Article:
Companies need to ensure their employees are safe, healthy and productive. With high levels of substance misuse, alcohol and drug testing is growing in popularity. Andrew Lowdon, impairment marketing manager at Dräger, reveals how robust and reliable methods are vital, and why the future of screening may be in a single breath.
What are some of the main reasons companies test their employees for drugs and/or alcohol?
Andrew Lowdon: With 76% of people who misuse substances thought to be in regular employment, businesses are faced with real risks to safety, health and productivity. By investing in a workplace drug and alcohol policy, employers can reduce mounting costs and identify potential problems before they escalate.
Understanding the implications of drug and alcohol misuse in the workplace is an important part of developing a robust and cost-effective strategy to address the resulting issues.
To comply with legal requirements, protect staff and the public, and look after the general health and well-being of the workforce, drug and alcohol policies are becoming significantly more mainstay in general industry.
Could you explain the DrägerSensor technology and how this helps ensure reliable test results?
Dräger’s Alcotest breathalyser products use Dräger’s own platinum electrochemical fuel cell sensor. While more expensive than some competitors’ semiconductor-based devices, its fuel cell sensor offers unrivalled reliability and stability. Semiconductors, on the other hand, are vulnerable to sensor drift, which refers to inaccuracy over time.
Dräger is among a very small group of breathalyser manufacturers that has Home Office Type Approval for its devices. This is the standard required by the UK police.
How does the methodology differ when testing for drugs as opposed to alcohol?
Dräger’s Alcotest fuel cell sensors rely on an electrochemical process that oxidises the alcohol in a breath sample and produces an electrical current that the breathalyser measures to determine the breath alcohol content (BAC) within the sample.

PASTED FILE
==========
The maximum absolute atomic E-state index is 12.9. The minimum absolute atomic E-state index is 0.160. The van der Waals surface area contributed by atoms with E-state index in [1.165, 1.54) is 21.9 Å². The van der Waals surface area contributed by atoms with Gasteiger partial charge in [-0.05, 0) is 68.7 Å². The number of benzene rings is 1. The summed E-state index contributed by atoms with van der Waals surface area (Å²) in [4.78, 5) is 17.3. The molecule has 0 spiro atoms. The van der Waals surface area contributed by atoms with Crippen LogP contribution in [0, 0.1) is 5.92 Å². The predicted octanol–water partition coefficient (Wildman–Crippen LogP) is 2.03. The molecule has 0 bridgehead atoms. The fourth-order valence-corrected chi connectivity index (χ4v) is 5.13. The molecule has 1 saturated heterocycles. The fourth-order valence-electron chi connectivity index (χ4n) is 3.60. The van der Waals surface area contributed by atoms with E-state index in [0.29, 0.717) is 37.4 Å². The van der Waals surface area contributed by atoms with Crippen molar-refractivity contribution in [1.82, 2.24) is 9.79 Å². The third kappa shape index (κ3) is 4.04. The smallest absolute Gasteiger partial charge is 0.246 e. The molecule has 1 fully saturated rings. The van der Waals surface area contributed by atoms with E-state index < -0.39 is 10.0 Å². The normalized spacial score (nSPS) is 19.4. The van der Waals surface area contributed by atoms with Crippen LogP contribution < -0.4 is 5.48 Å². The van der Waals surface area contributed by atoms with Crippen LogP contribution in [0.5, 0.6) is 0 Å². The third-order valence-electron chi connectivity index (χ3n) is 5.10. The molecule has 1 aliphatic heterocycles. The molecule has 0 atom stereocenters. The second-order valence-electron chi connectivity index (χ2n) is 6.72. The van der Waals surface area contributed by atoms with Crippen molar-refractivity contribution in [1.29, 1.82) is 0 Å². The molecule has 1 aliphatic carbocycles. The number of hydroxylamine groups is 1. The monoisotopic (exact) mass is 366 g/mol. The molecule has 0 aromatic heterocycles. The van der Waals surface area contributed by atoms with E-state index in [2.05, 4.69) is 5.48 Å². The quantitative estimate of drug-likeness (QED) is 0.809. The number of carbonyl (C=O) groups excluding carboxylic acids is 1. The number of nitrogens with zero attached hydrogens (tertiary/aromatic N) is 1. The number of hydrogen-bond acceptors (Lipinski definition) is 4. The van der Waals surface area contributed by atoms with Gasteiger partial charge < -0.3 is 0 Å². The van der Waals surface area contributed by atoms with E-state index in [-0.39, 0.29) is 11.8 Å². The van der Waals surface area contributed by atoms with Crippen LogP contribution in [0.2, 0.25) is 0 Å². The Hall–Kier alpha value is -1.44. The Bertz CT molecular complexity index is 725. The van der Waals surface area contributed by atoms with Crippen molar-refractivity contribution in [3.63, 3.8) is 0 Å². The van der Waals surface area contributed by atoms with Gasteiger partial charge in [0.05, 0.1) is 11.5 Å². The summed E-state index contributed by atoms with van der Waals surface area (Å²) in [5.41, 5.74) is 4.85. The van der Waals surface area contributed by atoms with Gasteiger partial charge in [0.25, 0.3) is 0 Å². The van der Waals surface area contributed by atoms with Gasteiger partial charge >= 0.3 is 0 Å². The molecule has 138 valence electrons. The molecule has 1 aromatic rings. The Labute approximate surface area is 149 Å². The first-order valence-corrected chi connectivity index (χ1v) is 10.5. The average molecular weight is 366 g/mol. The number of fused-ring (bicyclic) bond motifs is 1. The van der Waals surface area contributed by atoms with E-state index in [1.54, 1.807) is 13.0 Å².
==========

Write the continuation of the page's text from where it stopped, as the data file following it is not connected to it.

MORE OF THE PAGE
Testing for drugs requires a saliva sample gathered via a swab. The DrugTest 5000 and DrugCheck 3000 rely on the competitive immunoassay biochemical test.
Dräger’s patented antibodies are added to the test strips as well as a drug conjugate. The antibody is then labelled, so that if it binds with a drug, it is detectable by the device and can then provide either a negative or positive result for several different drug types.
How can Dräger products be customised to fit the needs and standards of different countries?
Dräger’s drug and alcohol testing devices can be customised and calibrated according to a country’s specific requirements. Equipment such as the DrugTest 5000 can test for up to eight of the most commonly abused drugs, but allows customers to set the test for specific substances. When testing for cannabis, for instance, the device can be customised to test at three different levels (5, 10 or 25ng). The Dräger DrugTest 5000 is the only drug test analyser that has Home Office Type Approval.
Which industries tend to use Dräger products?
Dräger’s drug and alcohol testing devices are used by a huge range of customers from a vast array of industries. The company is the supplier to the majority of police forces in the UK and Ireland. Globally, its breathalysers are used to perform more than two million tests by police every year.
Dräger devices are also used by general industry customers from sectors as diverse as port operations, construction, haulage and logistics, energy generation and the chemical industry. While the more safety-critical industries are prominent users of Dräger products, the number of white-collar industries buying it has increased.
How do you think alcohol and drug testing will evolve in the next few years?
The key expected technological advancements will relate to the speed, sensitivity, range and accuracy of the devices. Dräger launched the first breath alcohol screener in 1953 and, 17 years later, the first digital breathalyser. Improved technology has made devices smaller, faster and more reliable. This trend is only going to continue.
There are companies around the world that are exploring the possibility of testing for cannabis and other drugs in breath. If this is successful then it is not inconceivable to imagine the development of a device that can measure for alcohol and a range of other substances from a single sample of breath.